The most frequently reported medical risk factor among New Jersey residents delivering in 1996 was diabetes with a rate of 34.2 per 1,000 live births. By race, the rates of diabetes were 59.3 for mothers of races other than white or black, 33.1 for blacks, and 32.9 for whites (Table N22). Among Hispanic mothers, the rate of diabetes was 35.7 (Table N22A).
Pregnancy-associated hypertension was the second most frequently reported medical risk factor in 1996. Among New Jersey resident mothers, the rate of pregnancy-associated hypertension was 25.9 per 1,000 live births. Pregnancy-associated hypertension rates by race were 33.4 for blacks, 25.4 for whites, and 20.3 for other races (Table N22). The rate for mothers of Hispanic origin was 25.3 per 1,000 live births (Table N22A).
The third most frequently reported medical risk factor was sexually transmitted diseases other than genital herpes with a rate of 20.9 per 1,000 live births. Rates of non-herpes STDs varied substantially by race: 56.4 for blacks, 13.6 for whites, and 12.5 for other races (Table N22). Non-herpes STDs were reported for mothers of Hispanic origin at a rate of 27.5 per 1,000 live births (Table N22A).
The most frequently reported medical risks factors among blacks were somewhat different than for the population as a whole in New Jersey. Sexually transmitted diseases other than genital herpes was reported most among black mothers with a rate of 56.4 per 1,000 live births. Second was anemia (41.4 per 1,000 live births). Pregnancy-associated hypertension was the third most frequent risk factor at a rate of 33.4 per 1,000 live births. The rates for these three medical risk factors for the entire state were 20.9, 16.7, and 25.9, respectively (Table N22).
Medical risk factors for Hispanic mothers also differed from those of the state as a whole. The three most frequently reported risk factors among mothers of Hispanic origin were diabetes (35.7), sexually-transmitted diseases other than genital herpes (27.5), and anemia (26.8). The New Jersey total rates for these three factors were 34.2, 20.9, and 16.7 per 1,000 live births, respectively (Table N22A).
Medical risk factors also varied by age. For risks such as cardiac disease, diabetes, genital herpes, and chronic hypertension, which generally develop with increasing age, mothers 35 and over had the highest rates. Also risks related to previous pregnancies were higher among older mothers since younger mothers are often delivering their first child. Rates of anemia, sexually transmitted diseases other than genital herpes, hydramnios/oligohydramnios, eclampsia, and Rh sensitization were higher in teen mothers than in the population as a whole. The most striking observations were that 32.0 per 1,000 mothers aged 15 through 19 had acute or chronic lung disease compared with a rate of 15.5 for all mothers and 39.2 per 1,000 mothers aged 15 through 19 were anemic, while the rate for all mothers was 16.7 (Table N22B).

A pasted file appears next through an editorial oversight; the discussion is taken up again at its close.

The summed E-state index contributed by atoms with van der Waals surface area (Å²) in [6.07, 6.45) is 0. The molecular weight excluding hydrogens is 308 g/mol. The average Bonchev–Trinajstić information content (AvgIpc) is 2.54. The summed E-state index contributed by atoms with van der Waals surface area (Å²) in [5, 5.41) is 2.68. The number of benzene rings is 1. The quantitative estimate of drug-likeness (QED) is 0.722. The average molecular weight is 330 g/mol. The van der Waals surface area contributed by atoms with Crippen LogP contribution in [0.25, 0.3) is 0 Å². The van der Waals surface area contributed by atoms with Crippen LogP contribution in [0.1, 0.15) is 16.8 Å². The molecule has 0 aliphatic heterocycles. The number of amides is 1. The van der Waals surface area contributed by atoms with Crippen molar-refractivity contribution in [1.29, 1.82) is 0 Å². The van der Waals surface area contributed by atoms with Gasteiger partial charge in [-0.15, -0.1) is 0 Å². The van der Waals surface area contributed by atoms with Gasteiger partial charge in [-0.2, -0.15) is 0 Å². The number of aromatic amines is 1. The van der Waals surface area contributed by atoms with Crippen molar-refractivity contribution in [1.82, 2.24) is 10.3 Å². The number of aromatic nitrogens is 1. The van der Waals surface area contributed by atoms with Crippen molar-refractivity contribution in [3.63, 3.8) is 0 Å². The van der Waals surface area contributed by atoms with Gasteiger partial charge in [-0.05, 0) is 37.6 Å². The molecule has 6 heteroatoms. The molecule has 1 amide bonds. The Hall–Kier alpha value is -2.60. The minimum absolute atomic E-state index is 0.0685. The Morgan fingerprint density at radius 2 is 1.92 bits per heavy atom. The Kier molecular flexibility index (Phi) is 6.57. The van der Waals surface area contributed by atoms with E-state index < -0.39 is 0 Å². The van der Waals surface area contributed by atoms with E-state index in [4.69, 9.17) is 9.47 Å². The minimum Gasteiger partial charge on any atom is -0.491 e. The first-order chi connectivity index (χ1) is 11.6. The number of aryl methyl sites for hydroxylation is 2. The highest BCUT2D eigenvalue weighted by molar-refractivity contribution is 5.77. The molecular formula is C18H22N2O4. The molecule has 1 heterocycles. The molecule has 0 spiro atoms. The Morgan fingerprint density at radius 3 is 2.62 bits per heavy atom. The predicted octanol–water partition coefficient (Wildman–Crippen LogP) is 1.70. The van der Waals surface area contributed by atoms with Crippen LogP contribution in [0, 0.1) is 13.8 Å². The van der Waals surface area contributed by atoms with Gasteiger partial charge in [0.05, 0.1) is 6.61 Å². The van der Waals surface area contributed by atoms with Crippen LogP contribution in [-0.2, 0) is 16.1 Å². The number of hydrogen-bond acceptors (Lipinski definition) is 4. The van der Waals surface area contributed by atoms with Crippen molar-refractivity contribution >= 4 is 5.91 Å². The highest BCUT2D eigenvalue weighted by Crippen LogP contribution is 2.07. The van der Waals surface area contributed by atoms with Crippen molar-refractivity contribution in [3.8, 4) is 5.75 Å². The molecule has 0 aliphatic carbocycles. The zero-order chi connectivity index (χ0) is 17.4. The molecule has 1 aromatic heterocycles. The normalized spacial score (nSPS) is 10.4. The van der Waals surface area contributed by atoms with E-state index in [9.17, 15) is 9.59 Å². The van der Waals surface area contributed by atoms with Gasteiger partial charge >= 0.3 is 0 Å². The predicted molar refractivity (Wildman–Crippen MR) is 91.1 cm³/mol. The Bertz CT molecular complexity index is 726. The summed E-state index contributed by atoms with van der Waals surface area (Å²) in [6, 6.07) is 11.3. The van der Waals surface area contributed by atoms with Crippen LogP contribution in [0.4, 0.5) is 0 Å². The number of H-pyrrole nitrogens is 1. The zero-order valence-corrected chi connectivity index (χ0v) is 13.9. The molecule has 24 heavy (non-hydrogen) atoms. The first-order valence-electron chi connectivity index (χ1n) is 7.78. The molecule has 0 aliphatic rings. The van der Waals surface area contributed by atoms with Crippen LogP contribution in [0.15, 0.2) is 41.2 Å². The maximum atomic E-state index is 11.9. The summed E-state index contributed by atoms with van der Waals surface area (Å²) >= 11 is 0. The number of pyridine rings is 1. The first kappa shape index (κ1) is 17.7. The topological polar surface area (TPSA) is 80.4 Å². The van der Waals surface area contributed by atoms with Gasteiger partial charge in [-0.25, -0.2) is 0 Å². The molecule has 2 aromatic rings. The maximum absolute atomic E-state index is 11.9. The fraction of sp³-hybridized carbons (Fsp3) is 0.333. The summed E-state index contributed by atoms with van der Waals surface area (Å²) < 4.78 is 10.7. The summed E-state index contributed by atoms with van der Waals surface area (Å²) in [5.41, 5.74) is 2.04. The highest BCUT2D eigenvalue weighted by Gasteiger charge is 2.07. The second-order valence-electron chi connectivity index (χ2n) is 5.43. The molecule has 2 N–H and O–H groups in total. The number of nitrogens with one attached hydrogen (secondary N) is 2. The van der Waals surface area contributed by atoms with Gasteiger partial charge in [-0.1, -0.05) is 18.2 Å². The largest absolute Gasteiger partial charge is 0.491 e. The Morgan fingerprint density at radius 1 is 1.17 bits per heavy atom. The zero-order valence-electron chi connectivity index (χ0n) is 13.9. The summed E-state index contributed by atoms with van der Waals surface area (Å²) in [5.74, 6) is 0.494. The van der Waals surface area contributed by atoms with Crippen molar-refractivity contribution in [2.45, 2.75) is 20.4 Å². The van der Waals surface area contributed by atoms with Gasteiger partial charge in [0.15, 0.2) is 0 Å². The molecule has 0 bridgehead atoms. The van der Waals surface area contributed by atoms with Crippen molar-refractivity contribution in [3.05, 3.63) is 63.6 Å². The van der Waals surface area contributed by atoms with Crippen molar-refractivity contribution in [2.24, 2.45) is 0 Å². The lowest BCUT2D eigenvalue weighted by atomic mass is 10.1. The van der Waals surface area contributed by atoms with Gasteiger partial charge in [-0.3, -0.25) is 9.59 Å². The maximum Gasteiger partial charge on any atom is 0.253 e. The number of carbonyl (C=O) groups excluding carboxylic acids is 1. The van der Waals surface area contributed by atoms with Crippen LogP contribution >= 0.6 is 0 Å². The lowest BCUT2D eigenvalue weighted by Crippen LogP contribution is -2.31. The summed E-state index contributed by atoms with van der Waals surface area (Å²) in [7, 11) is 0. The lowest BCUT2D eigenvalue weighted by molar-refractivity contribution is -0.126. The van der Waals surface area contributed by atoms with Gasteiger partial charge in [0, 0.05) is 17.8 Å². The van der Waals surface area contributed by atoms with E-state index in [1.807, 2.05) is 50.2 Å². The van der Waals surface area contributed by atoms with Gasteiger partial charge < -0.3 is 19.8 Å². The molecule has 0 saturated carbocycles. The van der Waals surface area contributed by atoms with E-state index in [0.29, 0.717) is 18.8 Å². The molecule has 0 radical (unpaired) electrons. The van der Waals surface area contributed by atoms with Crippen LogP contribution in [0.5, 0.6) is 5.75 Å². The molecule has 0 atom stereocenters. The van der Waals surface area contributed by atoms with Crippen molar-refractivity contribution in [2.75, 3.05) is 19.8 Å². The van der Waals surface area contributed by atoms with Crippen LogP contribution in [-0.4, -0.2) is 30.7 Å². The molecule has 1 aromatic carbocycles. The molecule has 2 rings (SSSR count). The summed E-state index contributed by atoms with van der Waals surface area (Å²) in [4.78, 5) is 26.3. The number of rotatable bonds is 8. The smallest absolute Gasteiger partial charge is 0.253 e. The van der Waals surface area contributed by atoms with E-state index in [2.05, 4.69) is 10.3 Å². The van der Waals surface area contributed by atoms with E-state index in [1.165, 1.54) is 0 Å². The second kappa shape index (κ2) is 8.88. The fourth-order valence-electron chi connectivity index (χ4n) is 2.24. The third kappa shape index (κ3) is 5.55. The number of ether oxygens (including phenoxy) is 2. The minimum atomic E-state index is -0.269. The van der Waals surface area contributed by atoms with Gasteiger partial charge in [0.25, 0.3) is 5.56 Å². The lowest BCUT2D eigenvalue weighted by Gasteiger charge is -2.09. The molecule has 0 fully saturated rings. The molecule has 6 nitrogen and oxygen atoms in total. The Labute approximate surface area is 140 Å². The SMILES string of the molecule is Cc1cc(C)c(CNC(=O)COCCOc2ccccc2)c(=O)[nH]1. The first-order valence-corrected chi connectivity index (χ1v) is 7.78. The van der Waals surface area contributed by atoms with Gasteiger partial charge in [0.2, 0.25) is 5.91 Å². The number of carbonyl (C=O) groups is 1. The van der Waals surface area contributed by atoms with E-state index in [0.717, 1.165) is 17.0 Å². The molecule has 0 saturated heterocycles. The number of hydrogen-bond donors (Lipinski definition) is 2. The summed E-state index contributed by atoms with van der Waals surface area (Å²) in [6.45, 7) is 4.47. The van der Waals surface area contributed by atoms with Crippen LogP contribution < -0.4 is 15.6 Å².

There were 52,748 births (46.1%) in 1996 with no reported complications of labor and/or delivery. Of those reporting complications, the three most common (and their rates per 1,000 live births) were moderate or heavy meconium (62.4), excessive bleeding (61.8), and fetal distress (47.6). Rates of complications of labor and/or delivery varied substantially by race. The rate of moderate or heavy meconium was higher for black mothers than for white mothers or mothers of other races: 87.5 vs. 58.5 and 57.0, respectively. Black mothers also had a considerably higher rate of fetal distress: 61.1 per 1,000 live births versus 45.8 for white mothers and 47.6 for mothers of races other than white or black (Table N23). Increases in rates for nearly every complication versus the 1995 rates are likely due to the improved capture of data from the Electronic Birth Certificate.
In 1996, 103,394 New Jersey resident mothers (90.4%) had electronic fetal monitoring performed. By race, 93.0 percent of black, 92.4 percent of white, and 92.2 percent of other race mothers had this obstetric procedure performed. The second most frequently performed obstetric procedure was ultrasound: 63,093 births or 55.2 percent. This procedure was performed on 55.7 percent of white mothers, 62.2 percent of black mothers, and 50.6 percent of other race mothers (Table N24).